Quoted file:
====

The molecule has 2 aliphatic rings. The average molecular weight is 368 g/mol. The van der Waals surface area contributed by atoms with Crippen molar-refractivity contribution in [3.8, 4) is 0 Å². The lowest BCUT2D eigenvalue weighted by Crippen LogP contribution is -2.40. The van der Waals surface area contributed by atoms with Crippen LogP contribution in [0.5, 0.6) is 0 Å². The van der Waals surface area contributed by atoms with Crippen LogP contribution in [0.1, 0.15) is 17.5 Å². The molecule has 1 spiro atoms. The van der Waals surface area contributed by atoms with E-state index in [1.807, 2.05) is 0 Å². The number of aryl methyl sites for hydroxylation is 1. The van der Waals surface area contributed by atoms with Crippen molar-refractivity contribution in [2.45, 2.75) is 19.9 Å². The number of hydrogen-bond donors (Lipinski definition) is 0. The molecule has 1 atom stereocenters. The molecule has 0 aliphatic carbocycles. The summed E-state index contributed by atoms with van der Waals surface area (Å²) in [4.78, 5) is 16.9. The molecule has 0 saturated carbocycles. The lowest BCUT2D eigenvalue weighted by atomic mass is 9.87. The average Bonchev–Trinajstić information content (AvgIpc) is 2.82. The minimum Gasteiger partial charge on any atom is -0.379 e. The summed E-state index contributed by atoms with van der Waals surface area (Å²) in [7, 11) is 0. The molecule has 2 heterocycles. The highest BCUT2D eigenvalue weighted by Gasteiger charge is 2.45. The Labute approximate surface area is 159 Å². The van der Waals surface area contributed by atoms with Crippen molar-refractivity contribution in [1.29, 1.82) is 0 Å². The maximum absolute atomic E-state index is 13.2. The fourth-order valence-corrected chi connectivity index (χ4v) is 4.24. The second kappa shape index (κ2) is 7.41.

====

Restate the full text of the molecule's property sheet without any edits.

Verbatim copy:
The molecule has 2 aliphatic rings. The average molecular weight is 368 g/mol. The van der Waals surface area contributed by atoms with Crippen molar-refractivity contribution in [3.8, 4) is 0 Å². The lowest BCUT2D eigenvalue weighted by Crippen LogP contribution is -2.40. The van der Waals surface area contributed by atoms with Crippen LogP contribution in [0.5, 0.6) is 0 Å². The van der Waals surface area contributed by atoms with Crippen LogP contribution in [0.1, 0.15) is 17.5 Å². The molecule has 1 spiro atoms. The van der Waals surface area contributed by atoms with E-state index in [1.807, 2.05) is 0 Å². The number of aryl methyl sites for hydroxylation is 1. The van der Waals surface area contributed by atoms with Crippen molar-refractivity contribution in [2.45, 2.75) is 19.9 Å². The number of hydrogen-bond donors (Lipinski definition) is 0. The molecule has 1 atom stereocenters. The molecule has 0 aliphatic carbocycles. The summed E-state index contributed by atoms with van der Waals surface area (Å²) in [4.78, 5) is 16.9. The molecule has 0 saturated carbocycles. The lowest BCUT2D eigenvalue weighted by atomic mass is 9.87. The average Bonchev–Trinajstić information content (AvgIpc) is 2.82. The minimum Gasteiger partial charge on any atom is -0.379 e. The summed E-state index contributed by atoms with van der Waals surface area (Å²) in [7, 11) is 0. The molecule has 2 heterocycles. The highest BCUT2D eigenvalue weighted by Gasteiger charge is 2.45. The Labute approximate surface area is 159 Å². The van der Waals surface area contributed by atoms with Crippen molar-refractivity contribution in [1.29, 1.82) is 0 Å². The maximum absolute atomic E-state index is 13.2. The fourth-order valence-corrected chi connectivity index (χ4v) is 4.24. The second kappa shape index (κ2) is 7.41.